A Life Composed: T.S. Eliot and the Morals of Modernism

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LIT Verlag Münster, 2002 - 352 páginas
"The modern literary critic", T. S. Eliot wrote in 1929, "must be an 'experimenter' outside of what you might at first consider his own province; [...] there is no literary problem which does not lead us irresistibly to larger problems." This book follows Eliot's principle and situates his literary and critical work in a wide context that reveals manifold links between aesthetics, ethics, politics and epistemology: the historical context of early-twentieth-century idealism, vitalism and pragmatism, especially the intensely political Bergsonian controversy, and the modern context of the philosophies of Charles Taylor, Michel Foucault and Richard Rorty. 'Knowledge', it argues, was verbalised in the modernist age, individualised into the act of 'knowing', an act with motives and goals, and thus introduced into the realm of ethics - a process central to twentieth-century thought. Eliot's poems especially, constructed as "a life composed", a literary lifetime linking composition and composure, ponder the virtue of precision, the sins of pride and "mental sloth", the temptation of prejudice and the need for conviction. Decidedly tentative, Eliot's poems solve the problem of morally significant literature. In a century of suspicion, they ask the crucial question of where one should start to rely.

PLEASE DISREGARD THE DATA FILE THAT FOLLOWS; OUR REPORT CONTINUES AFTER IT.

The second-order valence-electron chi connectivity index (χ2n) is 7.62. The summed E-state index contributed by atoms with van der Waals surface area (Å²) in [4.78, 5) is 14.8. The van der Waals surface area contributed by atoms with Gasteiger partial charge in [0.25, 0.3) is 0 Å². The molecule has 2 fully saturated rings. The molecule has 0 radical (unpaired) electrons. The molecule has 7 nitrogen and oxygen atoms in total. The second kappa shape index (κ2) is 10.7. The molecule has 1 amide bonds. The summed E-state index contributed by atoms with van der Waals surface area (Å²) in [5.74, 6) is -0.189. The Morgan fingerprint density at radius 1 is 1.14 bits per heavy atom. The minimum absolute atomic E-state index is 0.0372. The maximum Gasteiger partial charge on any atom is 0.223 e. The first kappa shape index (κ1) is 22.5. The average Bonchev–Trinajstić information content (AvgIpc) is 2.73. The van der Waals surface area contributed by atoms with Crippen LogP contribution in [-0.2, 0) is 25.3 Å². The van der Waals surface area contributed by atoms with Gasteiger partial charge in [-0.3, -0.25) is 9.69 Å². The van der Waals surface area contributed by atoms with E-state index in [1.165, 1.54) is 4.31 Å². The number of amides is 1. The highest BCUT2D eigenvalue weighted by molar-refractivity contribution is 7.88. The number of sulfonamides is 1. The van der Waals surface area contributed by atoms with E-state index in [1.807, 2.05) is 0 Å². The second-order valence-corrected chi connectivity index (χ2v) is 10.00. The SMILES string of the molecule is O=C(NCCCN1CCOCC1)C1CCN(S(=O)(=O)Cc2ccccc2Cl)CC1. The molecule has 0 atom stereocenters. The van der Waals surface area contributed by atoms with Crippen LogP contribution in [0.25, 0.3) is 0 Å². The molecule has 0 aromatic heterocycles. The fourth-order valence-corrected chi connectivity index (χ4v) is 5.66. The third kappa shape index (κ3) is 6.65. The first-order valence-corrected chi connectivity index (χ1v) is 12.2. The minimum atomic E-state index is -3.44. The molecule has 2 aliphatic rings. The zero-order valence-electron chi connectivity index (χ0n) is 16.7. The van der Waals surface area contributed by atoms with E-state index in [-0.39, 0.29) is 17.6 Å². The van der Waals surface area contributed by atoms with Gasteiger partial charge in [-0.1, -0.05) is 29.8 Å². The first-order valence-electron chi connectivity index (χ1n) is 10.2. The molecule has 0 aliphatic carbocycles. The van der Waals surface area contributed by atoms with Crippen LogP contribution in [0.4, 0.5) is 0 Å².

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Contenido

IV
19
V
65
VI
133
VII
193
VIII
267
IX
315
X
349
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